See W. Hooper, Illegitimacy Usually the illegitimate child bears the mother's name, but statutes have sometimes permitted the child to take the father's surname in cases of legitimation or in other defined circumstances. See H. Krause, Illegitimacy: Law and Social Policy Zepeda v. Zepeda, 41 Ill. Sears, 15 Ohio St. One court granted an application for change from Joseph M.

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In re M. In re Biegaj, 25 N. We do not consider any question with respect to a dispute between the parents. Gardner v. Rothman, Mass. Nor do we consider the possible claim of a "mature minor. Our own decisions are inconclusive. In Curran, petitioner, Mass. It will serve no useful purpose to enter upon a discussion as to the present legal name, if any, of the child.

See Commonwealth v. MacKenzie, Mass. Hall, Mass. We think it follows that, at least in the absence of objection from the putative father, she has, in general, the same right to control the initial surname of the child as the parents of a legitimate child. We reserve for another day the question whether, in the absence of a written request of both father and mother, the mother of an illegitimate child may give him substantially the same name as his putative father's, for example, his father's entire name followed by "Junior.

But we leave open the possibility that, in some circumstances, the name of the child might be used to evade the statutory prohibition against naming the father. If there has been no consent of the father, no acknowledgment of paternity by him, and no adjudication of paternity, there is also the possibility of a dishonest purpose to harass the alleged father. The plaintiffs seem to suggest that the statute is unconstitutional by reason of an invidious discrimination between legitimate children and illegitimate children.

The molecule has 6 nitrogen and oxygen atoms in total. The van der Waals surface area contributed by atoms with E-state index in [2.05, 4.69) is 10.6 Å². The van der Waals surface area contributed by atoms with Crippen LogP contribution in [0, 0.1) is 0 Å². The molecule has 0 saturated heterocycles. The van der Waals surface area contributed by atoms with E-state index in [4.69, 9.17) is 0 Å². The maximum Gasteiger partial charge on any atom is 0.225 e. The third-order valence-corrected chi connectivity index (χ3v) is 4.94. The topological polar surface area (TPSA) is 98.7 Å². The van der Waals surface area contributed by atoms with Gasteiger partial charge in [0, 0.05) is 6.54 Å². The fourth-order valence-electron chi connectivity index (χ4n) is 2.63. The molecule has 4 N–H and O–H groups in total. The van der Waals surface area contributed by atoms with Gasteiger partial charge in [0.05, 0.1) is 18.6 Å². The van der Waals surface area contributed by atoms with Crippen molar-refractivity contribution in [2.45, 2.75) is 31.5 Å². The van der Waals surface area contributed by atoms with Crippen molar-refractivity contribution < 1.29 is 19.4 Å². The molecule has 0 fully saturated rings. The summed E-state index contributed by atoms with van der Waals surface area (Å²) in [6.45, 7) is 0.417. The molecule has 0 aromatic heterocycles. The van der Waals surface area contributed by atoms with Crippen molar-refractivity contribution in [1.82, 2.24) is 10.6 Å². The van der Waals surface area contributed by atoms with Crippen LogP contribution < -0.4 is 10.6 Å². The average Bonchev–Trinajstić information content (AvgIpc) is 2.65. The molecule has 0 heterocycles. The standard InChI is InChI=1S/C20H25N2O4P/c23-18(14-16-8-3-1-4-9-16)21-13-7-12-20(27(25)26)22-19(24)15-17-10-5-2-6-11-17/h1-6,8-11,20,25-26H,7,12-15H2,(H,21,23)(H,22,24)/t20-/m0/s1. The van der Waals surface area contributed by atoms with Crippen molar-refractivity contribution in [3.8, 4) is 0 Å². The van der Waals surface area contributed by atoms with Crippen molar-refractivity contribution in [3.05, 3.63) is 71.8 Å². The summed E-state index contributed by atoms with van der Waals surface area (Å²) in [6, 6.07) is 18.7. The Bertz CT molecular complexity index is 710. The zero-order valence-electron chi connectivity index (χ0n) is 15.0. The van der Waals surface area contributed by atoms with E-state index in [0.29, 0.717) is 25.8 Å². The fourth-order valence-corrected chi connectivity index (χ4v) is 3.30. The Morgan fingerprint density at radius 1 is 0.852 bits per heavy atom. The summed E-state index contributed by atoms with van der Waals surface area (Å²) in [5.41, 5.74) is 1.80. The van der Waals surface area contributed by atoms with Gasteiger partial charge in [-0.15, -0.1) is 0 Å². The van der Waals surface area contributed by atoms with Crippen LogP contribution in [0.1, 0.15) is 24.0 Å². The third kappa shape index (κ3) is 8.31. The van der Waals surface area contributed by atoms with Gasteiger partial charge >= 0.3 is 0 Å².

None of these questions is properly presented by the pleadings and the stipulation of facts, and none of them is adequately argued.

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The facts are to be proved by affidavits. The clerk must be "satisfied as to the identity of the persons and the facts"; in certain cases there must be "evidence substantiating such facts beyond all reasonable doubt," and the affidavits and evidence are to be approved by a judge of probate or a judge of a District Court.

Nothing in these statutes requires or forbids any change of name on the part of either parents or child, and we hold that the principles of freedom of choice and parental control are in no way limited. Neither the city or town clerk nor the approving judge or justice may properly insist that any of the parties retain or assume any particular name. Correction of records.

Except as provided by statute, city and town clerks have no right or duty to change a birth or marriage record to reflect events after the record is made. But if the record does not contain all the required facts, or if the facts are not correctly stated in the record, G. In most of the specific cases referred to in the complaint and in the stipulation of facts, corrections have presumably been made in accordance with the interlocutory order of the single justice, and those corrections should stand.

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  • Other specific cases, including those referred to in the plaintiffs' motion for summary judgment, should now be considered or reconsidered in accordance with this opinion. There is no duty on the part of city or town clerks to seek out people who have been aggrieved by their past decisions, but they may informally assist those of whom they are currently aware to take corrective steps.